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Slamming government, medical residents reject compromise offer on shortened shifts

Trainee doctors protest state’s postponement of plan to gradually reduce hospital shift hours from 26 to 18

Dr. Rey Biton (second from right), head of the Mirsham organization of medical residents, holds a press conference at Assuta Medical Center in Ashdod, August 1, 2022. (Flash90)
Dr. Rey Biton (second from right), head of the Mirsham organization of medical residents, holds a press conference at Assuta Medical Center in Ashdod, August 1, 2022. (Flash90)

Medical residents protesting 26-hour shifts and threatening mass resignations over a delay to implement a plan to gradually shorten the shifts to 18 hours, rejected an offer on Tuesday to begin working in 21-hour shifts in some areas in the short term.

The offer was made by the Prime Minister’s Office in an effort to settle growing tensions between medical residents and the government over a delay to a plan that was set to gradually reduce their 26-hour shifts to 18 hours starting in peripheral areas, outside Israel’s central cities.

Residents renewed their struggle this week after the government said Sunday that the plan, which was supposed to begin this year, had been postponed until September 2023.

The Prime Minister’s Office said that representatives of the Mirsham organization of medical residents chose “to insist on moving forward with a plan that cannot be advanced given the existing limitations during an election period,” public broadcaster Kan reported Tuesday.

Israelis are headed to the polls on November 1 for the fifth national election since 2019.

The plan to gradually shorten shifts was supposed to take effect in April, starting with a pilot program in 10 hospitals in the so-called periphery areas. This followed threats of mass resignations last year by thousands of medical residents in protest of the long shifts. The protesters had warned at the time that the proposed government plan was announced, in October 2021, that it was too vague and had no clear rollout.

Dr. Rey Biton (center), head of the Mirsham organization of medical residents, holds a press conference at Assuta Medical Center in Ashdod, August 1, 2022. (Flash90)

Mirsham said on Tuesday that the organization would not agree to a plan that offers to shorten shifts only for residents in peripheral areas and not those in the center of the country.

The organization accused the Finance Ministry of trying to make the issue a way for the government to “give grants” to the periphery and “prevent [the passage of] budgets and national investment that the periphery desperately needs after years of neglect.”

“All the parties involved are taking advantage of the ‘election period’ to evade responsibility and trying to sell us a terrible shortening of shifts plan…so that they can boast about ‘shortening shifts’ and rake in political capital at the expense of residents and patients,” Mirsham said, according to Kan.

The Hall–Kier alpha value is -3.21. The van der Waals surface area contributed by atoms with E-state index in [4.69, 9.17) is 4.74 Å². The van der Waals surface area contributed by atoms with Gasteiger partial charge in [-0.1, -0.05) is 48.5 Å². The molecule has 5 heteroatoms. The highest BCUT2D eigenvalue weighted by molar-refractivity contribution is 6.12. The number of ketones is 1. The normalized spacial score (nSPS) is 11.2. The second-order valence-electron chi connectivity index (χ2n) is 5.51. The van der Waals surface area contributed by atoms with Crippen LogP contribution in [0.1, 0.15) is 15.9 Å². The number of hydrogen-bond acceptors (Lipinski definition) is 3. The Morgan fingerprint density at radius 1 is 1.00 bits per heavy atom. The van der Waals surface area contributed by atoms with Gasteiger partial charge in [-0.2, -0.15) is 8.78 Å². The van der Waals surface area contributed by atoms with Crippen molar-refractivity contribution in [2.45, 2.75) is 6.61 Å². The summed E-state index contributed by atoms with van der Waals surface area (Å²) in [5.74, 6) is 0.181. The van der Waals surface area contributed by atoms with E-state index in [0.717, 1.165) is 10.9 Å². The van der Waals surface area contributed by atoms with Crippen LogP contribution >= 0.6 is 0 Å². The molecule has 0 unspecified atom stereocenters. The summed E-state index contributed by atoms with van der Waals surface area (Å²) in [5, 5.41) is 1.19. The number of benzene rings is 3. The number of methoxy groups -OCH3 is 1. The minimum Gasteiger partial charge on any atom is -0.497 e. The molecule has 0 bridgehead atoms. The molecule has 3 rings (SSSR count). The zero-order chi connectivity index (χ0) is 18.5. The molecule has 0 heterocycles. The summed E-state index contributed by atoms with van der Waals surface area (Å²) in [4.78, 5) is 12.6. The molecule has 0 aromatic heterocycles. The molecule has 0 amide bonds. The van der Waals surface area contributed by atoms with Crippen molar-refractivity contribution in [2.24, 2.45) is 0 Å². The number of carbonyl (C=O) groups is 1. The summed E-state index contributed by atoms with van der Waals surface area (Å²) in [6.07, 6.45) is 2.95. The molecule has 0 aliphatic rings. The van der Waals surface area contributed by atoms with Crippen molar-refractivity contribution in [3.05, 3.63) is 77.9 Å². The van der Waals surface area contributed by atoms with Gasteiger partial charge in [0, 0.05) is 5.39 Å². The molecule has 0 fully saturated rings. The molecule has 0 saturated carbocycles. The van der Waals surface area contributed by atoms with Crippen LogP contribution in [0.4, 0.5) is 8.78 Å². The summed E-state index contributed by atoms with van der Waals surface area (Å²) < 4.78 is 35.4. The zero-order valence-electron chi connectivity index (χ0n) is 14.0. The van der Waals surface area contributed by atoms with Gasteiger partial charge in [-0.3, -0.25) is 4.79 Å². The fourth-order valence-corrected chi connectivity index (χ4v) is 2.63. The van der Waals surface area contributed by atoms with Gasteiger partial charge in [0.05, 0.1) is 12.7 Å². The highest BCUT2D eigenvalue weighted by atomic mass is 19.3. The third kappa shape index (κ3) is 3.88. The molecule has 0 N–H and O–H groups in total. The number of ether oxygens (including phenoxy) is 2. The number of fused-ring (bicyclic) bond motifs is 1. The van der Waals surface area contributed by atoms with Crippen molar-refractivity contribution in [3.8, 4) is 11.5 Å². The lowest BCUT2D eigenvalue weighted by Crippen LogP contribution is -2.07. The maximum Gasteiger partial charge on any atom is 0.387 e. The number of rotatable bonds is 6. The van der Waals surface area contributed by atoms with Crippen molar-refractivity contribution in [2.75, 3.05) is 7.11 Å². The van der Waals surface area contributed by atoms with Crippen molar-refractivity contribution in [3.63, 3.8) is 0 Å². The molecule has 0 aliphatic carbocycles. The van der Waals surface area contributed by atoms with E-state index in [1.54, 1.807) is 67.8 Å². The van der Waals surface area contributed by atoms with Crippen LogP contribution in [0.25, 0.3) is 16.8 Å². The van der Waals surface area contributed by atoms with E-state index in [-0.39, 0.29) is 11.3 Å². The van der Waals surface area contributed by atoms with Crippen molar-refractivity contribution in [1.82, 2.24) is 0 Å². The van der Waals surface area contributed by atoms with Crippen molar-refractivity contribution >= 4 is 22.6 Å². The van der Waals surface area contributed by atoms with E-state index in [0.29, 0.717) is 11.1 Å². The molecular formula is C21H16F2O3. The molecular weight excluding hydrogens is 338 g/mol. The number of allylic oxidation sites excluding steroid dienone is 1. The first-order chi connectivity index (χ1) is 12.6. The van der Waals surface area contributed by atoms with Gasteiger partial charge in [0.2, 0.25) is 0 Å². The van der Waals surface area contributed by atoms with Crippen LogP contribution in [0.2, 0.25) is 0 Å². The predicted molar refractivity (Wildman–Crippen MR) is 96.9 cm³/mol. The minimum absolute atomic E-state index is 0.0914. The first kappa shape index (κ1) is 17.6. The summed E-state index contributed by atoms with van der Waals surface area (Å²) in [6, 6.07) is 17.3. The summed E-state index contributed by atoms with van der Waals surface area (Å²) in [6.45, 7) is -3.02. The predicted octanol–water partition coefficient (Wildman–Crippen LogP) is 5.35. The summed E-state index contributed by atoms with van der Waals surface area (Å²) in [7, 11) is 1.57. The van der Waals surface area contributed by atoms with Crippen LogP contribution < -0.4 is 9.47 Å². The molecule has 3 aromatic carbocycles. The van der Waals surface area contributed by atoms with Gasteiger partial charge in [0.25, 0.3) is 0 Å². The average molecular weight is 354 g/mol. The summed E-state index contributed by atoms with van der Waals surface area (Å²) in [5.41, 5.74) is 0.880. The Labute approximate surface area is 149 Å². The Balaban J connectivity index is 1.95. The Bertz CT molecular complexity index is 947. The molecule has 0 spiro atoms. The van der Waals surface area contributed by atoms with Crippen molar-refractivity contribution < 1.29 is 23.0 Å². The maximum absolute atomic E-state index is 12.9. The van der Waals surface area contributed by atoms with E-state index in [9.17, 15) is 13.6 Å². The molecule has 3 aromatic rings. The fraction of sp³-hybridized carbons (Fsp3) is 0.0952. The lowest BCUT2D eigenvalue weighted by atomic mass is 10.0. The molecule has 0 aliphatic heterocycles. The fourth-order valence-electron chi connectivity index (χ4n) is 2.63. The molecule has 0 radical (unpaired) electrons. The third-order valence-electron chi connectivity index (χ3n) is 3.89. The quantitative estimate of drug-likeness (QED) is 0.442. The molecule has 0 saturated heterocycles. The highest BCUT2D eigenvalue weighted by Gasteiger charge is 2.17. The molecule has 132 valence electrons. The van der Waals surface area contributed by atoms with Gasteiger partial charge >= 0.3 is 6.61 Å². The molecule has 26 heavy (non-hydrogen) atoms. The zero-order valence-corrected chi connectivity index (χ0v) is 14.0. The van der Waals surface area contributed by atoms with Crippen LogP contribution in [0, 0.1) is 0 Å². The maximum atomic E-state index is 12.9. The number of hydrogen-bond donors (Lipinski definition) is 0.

On Monday, Dr. Rey Biton, head of Mirsham, revived threats of mass resignation of staff if the government decision to delay was not reversed by August 25.

She promised “extensive protest action inside and outside hospitals” in the coming days and called the delay to shorten shifts a “death sentence.”

The government announcement to delay the plan’s implementation Sunday had come in response to a Labor Court petition by the Clalit health fund that said there was not enough manpower to absorb a cut in resident work hours and as a result, public health would be affected. The petition was filed against the Health Ministry and the Economy Ministry.

In its petition, Clalit claimed another 300 doctor positions would be needed to cover the shortfall if residents’ hours were cut.

In response, Economy Minister Orna Barbivai said on behalf of the government that the matter could only be resolved by the next Knesset following the November 1 elections, according to Hebrew media reports.

Biton said that elections were “a poor excuse for lack of governance.”

Medical residents demonstrate for better working conditions in Tel Aviv, on July 30, 2022. (Tomer Neuberg/Flash90)

“This government failed both professionally and morally, both because it didn’t stand by any commitment and by any agreement with us, and also because it continues the abusive and dangerous employment under conditions of slavery,” she said.

Last October, thousands of residents resigned in protest of the 26-hour shifts they are expected to work. The government then proposed a plan under which the shifts at 10 hospitals in outlying areas would be shortened to 16-18 hours.

It had promised that after the pilot program in the 10 outlying hospitals, the plan would expand to all hospitals if the required budget could be found and if a committee set up to examine the issue could establish that the level of medical care was not compromised.

Up until the year 2000, Israeli medical residents worked 36-hour shifts and sometimes longer. That year, an agreement was signed to reduce the shifts to 26 hours with a two-hour break.

In 2012, following appeals to reduce the hours again, the government adjusted the regulations to limit residents to two shifts a week, and for them to not work more than 71.5 hours in a week.

Most hospitals have not implemented the new regulations.

According to a 2016 poll published in The Marker, 72 percent of medical residents worked more than 26 hours in a row at least once a month, 42% didn’t sleep during their shift, and 27% worked more than 71.5 hours a week.

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